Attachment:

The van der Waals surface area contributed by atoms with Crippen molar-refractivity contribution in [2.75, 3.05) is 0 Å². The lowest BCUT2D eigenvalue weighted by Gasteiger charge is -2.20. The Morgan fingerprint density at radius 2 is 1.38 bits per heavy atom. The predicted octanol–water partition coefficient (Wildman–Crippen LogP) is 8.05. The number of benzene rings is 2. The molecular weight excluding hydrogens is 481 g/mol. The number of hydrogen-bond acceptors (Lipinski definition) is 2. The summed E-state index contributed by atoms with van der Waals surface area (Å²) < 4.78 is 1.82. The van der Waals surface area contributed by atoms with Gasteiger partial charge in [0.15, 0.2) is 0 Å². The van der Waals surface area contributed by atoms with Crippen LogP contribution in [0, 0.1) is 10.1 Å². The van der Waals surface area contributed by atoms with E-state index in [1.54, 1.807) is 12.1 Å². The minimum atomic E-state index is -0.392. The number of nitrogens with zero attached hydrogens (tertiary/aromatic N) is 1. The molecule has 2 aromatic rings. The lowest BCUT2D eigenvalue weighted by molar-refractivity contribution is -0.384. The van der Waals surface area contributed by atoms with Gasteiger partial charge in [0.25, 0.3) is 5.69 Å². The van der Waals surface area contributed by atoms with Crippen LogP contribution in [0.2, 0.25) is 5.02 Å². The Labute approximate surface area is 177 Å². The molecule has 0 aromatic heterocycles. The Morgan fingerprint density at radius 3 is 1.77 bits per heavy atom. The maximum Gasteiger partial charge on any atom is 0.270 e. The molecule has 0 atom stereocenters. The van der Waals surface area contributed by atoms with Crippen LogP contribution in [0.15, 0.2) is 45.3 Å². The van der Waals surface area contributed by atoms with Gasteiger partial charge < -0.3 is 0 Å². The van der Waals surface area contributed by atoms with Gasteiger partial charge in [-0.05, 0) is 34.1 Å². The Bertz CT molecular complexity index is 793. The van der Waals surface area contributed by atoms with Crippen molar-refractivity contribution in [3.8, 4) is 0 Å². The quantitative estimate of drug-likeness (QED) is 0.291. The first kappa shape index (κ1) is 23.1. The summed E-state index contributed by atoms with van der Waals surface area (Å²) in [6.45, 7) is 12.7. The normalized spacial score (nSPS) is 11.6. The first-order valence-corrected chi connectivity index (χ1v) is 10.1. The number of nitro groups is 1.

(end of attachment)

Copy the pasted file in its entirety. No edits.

The van der Waals surface area contributed by atoms with Crippen molar-refractivity contribution in [2.75, 3.05) is 0 Å². The lowest BCUT2D eigenvalue weighted by Gasteiger charge is -2.20. The Morgan fingerprint density at radius 2 is 1.38 bits per heavy atom. The predicted octanol–water partition coefficient (Wildman–Crippen LogP) is 8.05. The number of benzene rings is 2. The molecular weight excluding hydrogens is 481 g/mol. The number of hydrogen-bond acceptors (Lipinski definition) is 2. The summed E-state index contributed by atoms with van der Waals surface area (Å²) < 4.78 is 1.82. The van der Waals surface area contributed by atoms with Gasteiger partial charge in [0.15, 0.2) is 0 Å². The van der Waals surface area contributed by atoms with Crippen LogP contribution in [0, 0.1) is 10.1 Å². The van der Waals surface area contributed by atoms with E-state index in [1.54, 1.807) is 12.1 Å². The minimum atomic E-state index is -0.392. The number of nitrogens with zero attached hydrogens (tertiary/aromatic N) is 1. The molecule has 2 aromatic rings. The lowest BCUT2D eigenvalue weighted by molar-refractivity contribution is -0.384. The van der Waals surface area contributed by atoms with Gasteiger partial charge in [0.25, 0.3) is 5.69 Å². The van der Waals surface area contributed by atoms with Crippen LogP contribution in [0.2, 0.25) is 5.02 Å². The Labute approximate surface area is 177 Å². The molecule has 0 aromatic heterocycles. The Morgan fingerprint density at radius 3 is 1.77 bits per heavy atom. The maximum Gasteiger partial charge on any atom is 0.270 e. The molecule has 0 atom stereocenters. The van der Waals surface area contributed by atoms with Crippen LogP contribution in [0.15, 0.2) is 45.3 Å². The van der Waals surface area contributed by atoms with Gasteiger partial charge < -0.3 is 0 Å². The van der Waals surface area contributed by atoms with Gasteiger partial charge in [-0.05, 0) is 34.1 Å². The Bertz CT molecular complexity index is 793. The van der Waals surface area contributed by atoms with Crippen molar-refractivity contribution in [3.8, 4) is 0 Å². The quantitative estimate of drug-likeness (QED) is 0.291. The first kappa shape index (κ1) is 23.1. The summed E-state index contributed by atoms with van der Waals surface area (Å²) in [6.45, 7) is 12.7. The normalized spacial score (nSPS) is 11.6. The first-order valence-corrected chi connectivity index (χ1v) is 10.1. The number of nitro groups is 1.